Salome is the myth of the Oriental princess who dances for her stepfather, Herod the tetrark at his banquet. He becomes so enchanted by Salome's dance that he allows her to wish for what she wants. On the advice of Queen Herodias, Salome's mother, she asks the head of prophet John on a platter. Herod is horrified, but grants Salome's desire.
This is the first in a series of Salome petitions as Mark and Matthew in the New Testament. Salome has since then never ceased to fascinate artists and writers through the ages. From the medieval petitions with the focus on Salome's dance of the Renaissance with the shift from dance to John the Baptist's head on a plate, the romanticism of Heine and the amazing climax in the late 1800s feverish petitions, symbolism, decadence and modernism's painterly hallucinations of Salome as the castrating woman par excellence, of Salome as the terrifying Femme Fatale and "La belle dame sans merci".
Ann Jäderlund's Salome is the latest of Salome petitions of all time. An unbroken tradition of a blood-red thread spinning throughout history, from Biblical days until our days, and postmodernism. Jäderlund's Salome is a fascinating creation, just as exciting and alarming as the Salome character herself. The sliding movement between irony and sentimentality in the narration of the text is a complication, and one senses that the author's intentions are far more complex than what the current research today suggests. How can we understand the incomprehensible, the recurrent male-killing in the play? Literally and realistic in feminist psychoanalytic tradition, or figuratively and symbolically, in accordance with the mature and masculine tradition? Should we focus on the content of the text as the gender-oriented studies sought to assert, or should we instead focus attention on the text and dramaform as such? What happens if you problematised Jäderlund's drama based on Peter Szondi's and Mats Ödeen's genre determinations, is it possible at all to identify Salome as a modern drama then, or are moving in a new land, in such a postmodernist? And what characterizes in this case this as compared to the prior art tradition?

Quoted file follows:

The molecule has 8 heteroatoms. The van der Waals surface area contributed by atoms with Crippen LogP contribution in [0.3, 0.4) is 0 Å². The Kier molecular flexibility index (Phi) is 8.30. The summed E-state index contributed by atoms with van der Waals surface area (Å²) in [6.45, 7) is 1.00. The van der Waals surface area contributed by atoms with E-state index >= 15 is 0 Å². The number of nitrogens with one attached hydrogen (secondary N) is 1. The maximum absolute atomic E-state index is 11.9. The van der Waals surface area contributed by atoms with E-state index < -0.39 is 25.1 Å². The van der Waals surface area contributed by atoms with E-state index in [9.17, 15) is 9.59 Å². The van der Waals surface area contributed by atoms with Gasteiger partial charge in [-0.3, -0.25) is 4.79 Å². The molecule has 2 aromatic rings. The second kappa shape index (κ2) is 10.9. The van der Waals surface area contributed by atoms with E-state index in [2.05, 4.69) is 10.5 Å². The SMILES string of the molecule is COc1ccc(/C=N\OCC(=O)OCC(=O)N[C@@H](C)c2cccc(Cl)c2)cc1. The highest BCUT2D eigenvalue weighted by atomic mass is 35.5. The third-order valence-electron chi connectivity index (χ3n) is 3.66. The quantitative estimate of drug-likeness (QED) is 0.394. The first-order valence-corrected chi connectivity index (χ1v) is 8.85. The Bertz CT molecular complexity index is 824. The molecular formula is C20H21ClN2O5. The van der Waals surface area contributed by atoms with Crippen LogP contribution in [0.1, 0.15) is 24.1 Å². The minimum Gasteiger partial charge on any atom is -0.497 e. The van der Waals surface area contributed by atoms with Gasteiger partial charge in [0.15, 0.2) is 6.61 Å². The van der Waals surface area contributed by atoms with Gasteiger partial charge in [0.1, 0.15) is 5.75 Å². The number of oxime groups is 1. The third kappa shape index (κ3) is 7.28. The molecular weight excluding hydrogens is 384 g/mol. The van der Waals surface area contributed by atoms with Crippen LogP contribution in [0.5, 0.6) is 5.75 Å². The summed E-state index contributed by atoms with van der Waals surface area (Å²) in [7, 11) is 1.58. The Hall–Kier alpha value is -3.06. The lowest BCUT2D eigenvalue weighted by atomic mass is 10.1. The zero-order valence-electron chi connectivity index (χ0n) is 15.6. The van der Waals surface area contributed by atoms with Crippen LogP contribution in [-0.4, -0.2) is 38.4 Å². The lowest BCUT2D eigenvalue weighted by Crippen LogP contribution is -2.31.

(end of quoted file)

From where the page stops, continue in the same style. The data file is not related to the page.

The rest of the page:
These questions may form the basis for my thesis after prolonged inability to find a theoretical input to a text reminding much about the author's other works, a lyrical souterraine to get lost in, to immerse and musical dream of, and be attracted to as be attracted to a dark star or the surrealist black sun. The black sun of the soul with its dazzling, and at once obscure perversion.